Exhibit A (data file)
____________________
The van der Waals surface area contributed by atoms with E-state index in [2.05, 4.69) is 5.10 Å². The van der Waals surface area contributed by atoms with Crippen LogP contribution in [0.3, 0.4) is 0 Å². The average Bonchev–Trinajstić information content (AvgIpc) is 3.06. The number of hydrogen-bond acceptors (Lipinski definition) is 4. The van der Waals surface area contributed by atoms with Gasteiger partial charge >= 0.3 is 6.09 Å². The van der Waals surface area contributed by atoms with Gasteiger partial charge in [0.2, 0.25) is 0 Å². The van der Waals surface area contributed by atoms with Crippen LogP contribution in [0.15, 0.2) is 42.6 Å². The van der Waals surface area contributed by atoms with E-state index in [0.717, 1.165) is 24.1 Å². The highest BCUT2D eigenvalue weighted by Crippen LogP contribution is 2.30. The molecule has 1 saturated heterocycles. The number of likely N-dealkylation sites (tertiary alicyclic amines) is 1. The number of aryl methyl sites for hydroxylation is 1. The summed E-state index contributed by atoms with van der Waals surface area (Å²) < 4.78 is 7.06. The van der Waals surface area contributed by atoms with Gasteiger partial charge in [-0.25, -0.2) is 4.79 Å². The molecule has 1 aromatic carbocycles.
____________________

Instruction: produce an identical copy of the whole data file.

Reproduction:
The van der Waals surface area contributed by atoms with E-state index in [2.05, 4.69) is 5.10 Å². The van der Waals surface area contributed by atoms with Crippen LogP contribution in [0.3, 0.4) is 0 Å². The average Bonchev–Trinajstić information content (AvgIpc) is 3.06. The number of hydrogen-bond acceptors (Lipinski definition) is 4. The van der Waals surface area contributed by atoms with Gasteiger partial charge >= 0.3 is 6.09 Å². The van der Waals surface area contributed by atoms with Gasteiger partial charge in [0.2, 0.25) is 0 Å². The van der Waals surface area contributed by atoms with Crippen LogP contribution in [0.15, 0.2) is 42.6 Å². The van der Waals surface area contributed by atoms with E-state index in [0.717, 1.165) is 24.1 Å². The highest BCUT2D eigenvalue weighted by Crippen LogP contribution is 2.30. The molecule has 1 saturated heterocycles. The number of likely N-dealkylation sites (tertiary alicyclic amines) is 1. The number of aryl methyl sites for hydroxylation is 1. The summed E-state index contributed by atoms with van der Waals surface area (Å²) < 4.78 is 7.06. The van der Waals surface area contributed by atoms with Gasteiger partial charge in [-0.25, -0.2) is 4.79 Å². The molecule has 1 aromatic carbocycles.